Having said this, I have to say something more. You probably guessed I’d go on for a bit in this week’s blog. It takes more than a stranger’s words to affect lasting, positive change and success in any endeavor. It takes loving support from caring mentors. The ideal personification of this support comes from a set of caring, loving parents. Let’s take Jordan Spieth again as an example. He seems to have an ideal relationship with his loving, caring, teaching parents plus a monumental talent that have helped him to win two major golf titles in his young and promising career.
Jason Day, a young professional golfer from Australia, battled bravely through dizziness and nausea caused by vertigo to finish high in the US Open final standings. Jason, unlike his contemporary Spieth, did not have a strong connection with his parents while growing up. He had a troubled youth before meeting Colin Swatton at Kooralbyn, a golf-centric boarding school in south-east Queensland. Jason’s mother had to borrow money to send her son to Kooralbyn in a desperate attempt to do something about his delinquent behavior after his father died of stomach cancer when Jason was 12.
Colin Swatton was a golf instructor at Kooralbyn when he first met the head-strong, rebellious Day. Swatton’s non-confrontational style won Jason over. When Swatton moved on to teach at Hills International College, Day followed him. From there, Swatton became Day’s golf coach, mentor, close friend and full-time professional caddie. Jason Day is now one of the top-ranked golfers in the world with a family of his own and the admiration and affection of his peers.
After I’ve read a self-help book the inspiration and advice usually fade within forty-eight hours. Formulaic self-help exercises quickly become dry practices that yield little or lasting benefits. I picked up a few Wayne Dyer books a year ago and two things became immediately clear: (1) Wayne has a lot of nice things to say and (2) I could not practice or live what Dyer says if I tried for a million years.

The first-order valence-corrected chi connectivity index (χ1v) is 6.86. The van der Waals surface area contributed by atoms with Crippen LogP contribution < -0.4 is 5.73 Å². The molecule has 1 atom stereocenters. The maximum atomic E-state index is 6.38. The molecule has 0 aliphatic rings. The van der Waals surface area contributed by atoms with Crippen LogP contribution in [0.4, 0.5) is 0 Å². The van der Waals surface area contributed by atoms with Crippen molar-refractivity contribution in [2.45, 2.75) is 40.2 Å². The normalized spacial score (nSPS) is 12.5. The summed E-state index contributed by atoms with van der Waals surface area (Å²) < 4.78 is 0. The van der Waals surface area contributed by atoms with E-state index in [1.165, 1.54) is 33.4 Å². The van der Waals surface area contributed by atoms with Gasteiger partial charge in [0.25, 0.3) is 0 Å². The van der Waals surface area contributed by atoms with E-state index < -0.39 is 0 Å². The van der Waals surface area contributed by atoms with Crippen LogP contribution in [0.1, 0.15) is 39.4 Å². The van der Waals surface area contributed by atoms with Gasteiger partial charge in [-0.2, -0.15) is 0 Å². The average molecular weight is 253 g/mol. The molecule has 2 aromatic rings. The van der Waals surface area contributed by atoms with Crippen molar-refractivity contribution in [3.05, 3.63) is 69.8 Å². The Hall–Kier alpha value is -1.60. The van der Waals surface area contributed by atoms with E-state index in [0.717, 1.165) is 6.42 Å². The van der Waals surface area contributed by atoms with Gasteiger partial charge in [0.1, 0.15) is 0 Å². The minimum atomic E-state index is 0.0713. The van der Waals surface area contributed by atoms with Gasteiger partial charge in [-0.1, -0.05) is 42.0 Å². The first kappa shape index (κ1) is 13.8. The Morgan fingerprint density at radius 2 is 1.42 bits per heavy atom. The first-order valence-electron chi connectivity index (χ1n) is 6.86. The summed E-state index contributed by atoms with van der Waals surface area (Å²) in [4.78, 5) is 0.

So what does it take to move forward, achieve, and grow? To amplify what I said earlier, it takes a special personal relationship. It is a relationship that always accepts and honors who you are and where you are. It can be a parental, mentoring, teaching, romantic, or friend to friend relationship. In the case of the first three, the relationship begins with the child, mentee, or student receiving more at first. I’ve learned that over time the best of these relationships blossom into mutuality where both parties reap significant rewards. There’s an energy and information exchange in these relationships; call it love, call it caring and concern, call it chemistry. Whatever it is, it’s a radiant, magic elixir. It produces extraordinary human beings; some famous and others who live and work quietly outside of the limelight.